Future career plans: Kristen will begin the Masters of Higher Education Administration program at the University of Arizona in August, 2013
Dr. Caroline DeLong co-chaired a special session on June 5 at the 21st International Congress on Acoustics that was held in Montreal, Quebec, Canada. Her special session was called “Perceiving Objects” and her co-chair was Dr. Eduardo Mercado from the University at Buffalo. Dr. DeLong also presented a talk titled “Recognizing Objects from Multiple Orientations Using Dolphin Echoes.” Her co-authors included two RIT alumnae: Amanda Heberle (class of 2012) and Kayla Mata (class of 2013). Dr. DeLong was co-author on a talk called “Exploring the Capacity of Neural Networks to Recognize Objects From Dolphin Echoes Across Multiple Orientations” which was presented by Matthew Wisniewski (a graduate student at UB). Both papers are published in Proceedings of Meetings on Acoustics (http://asadl.org/poma/).
Ashlynn Keller & Kristen Cummings inducted into the Alpha Sigma Lambda Honorary Society
May 13, 2013
On May 13, 2013 Ashlynn Keller and Kristen Cummings from the Department of Psychology were inducted into the Alpha Sigma Lambda Honorary Society. To get in, they needed a GPA of 3.4 or better plus they needed to have demonstrated outstanding service to the RIT community through involvement in activities at RIT. They received a medal and certificate. Dr. Destler attended the ceremony. Kirsten Condry and I were in attendance as their chosen mentors at the dinner. Out of 43 recipients from across the entire institution this year, TWO were from Psychology!!! I am proud of our students!
Written by Dr. Caroline DeLong
Dr. Nicholas DiFonzo featured in “Every day is April Fool’s Day on the Internet”, by Herb Weisbaum
April 1, 2013
Could it be? Will Bill Gates really give you $5,000 for sharing a link on Facebook?
Of course not. The email is bogus and so is the picture of Gates holding a sign that purportedly shows him making that promise.
This is just one of an ever-growing collection of email hoaxes that fill in-bins across the world. They’re not scams – no one is trying to steal your money or personal information – they’re just fiction.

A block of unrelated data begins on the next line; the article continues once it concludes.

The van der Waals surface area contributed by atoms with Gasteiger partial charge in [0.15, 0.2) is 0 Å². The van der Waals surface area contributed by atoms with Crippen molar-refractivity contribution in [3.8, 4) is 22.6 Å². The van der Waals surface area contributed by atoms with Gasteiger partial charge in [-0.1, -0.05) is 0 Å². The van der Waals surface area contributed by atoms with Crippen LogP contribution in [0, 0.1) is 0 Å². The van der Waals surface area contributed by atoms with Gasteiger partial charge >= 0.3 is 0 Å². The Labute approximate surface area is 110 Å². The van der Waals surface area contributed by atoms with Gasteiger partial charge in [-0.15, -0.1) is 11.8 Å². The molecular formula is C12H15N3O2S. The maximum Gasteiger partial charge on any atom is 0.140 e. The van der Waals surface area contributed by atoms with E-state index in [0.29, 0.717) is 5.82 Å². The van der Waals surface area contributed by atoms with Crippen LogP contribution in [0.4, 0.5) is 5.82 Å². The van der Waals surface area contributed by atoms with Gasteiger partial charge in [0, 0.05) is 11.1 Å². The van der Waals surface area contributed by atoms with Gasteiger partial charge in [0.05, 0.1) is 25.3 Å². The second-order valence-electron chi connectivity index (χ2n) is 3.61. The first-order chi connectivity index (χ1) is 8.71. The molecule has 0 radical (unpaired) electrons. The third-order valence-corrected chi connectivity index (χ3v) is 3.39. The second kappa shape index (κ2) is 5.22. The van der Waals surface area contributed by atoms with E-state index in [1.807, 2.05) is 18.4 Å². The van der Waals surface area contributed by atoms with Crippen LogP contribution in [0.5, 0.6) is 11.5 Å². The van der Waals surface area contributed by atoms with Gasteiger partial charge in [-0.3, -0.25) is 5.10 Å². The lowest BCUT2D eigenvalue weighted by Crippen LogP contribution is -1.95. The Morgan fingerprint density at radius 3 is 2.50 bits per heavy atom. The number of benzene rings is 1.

Why do so many people accept the bogus messages as fact and forward to others?
“It’s entertaining and it’s socially bonding; something fun that we can share together,” explained Nicholas DiFonzo, professor of psychology at Rochester Institute of Technology and author of The Water Cooler Effect. “The idea of double-checking to make sure that these things are true takes work. And even if it’s not true, it doesn’t seem to hurt anybody.”
Dr. Robert Bowen featured in Reporter Online article “Cuddling”, by Amanda Imperial
February 15, 2013
The blistering cold wind hits your hands like daggers; you forgot your gloves, and are left without cover. Your partner reaches out to grab your hand, noticing how cold you must be. You see how your hands fit perfectly together. Later, the cold has you two cuddling together in the embrace of a blanket. You lay there, their back forming perfectly to your front, fitting together comfortably, and all you feel is pure bliss.
Various emotions can be painted on a canvas through the type of touch that sends shockwaves through our bodies. The sensation of touch has granted us benefits since birth both in our development and psychologically. The most personal and intimate form of touch is cuddling, and yet today, cuddling is generally reserved for romantic pairs of people.
The Benefits of Cuddling
Cuddling is more than just an act of physical emotion. According to Dr. Robert Bowen, a lecturer who specializes in the psychology of infant and child development at RIT, the act of touch is absolutely vital to the development of an infant. He even goes as far as to say that it would be detrimental to an infant to not feel the touch of a mother.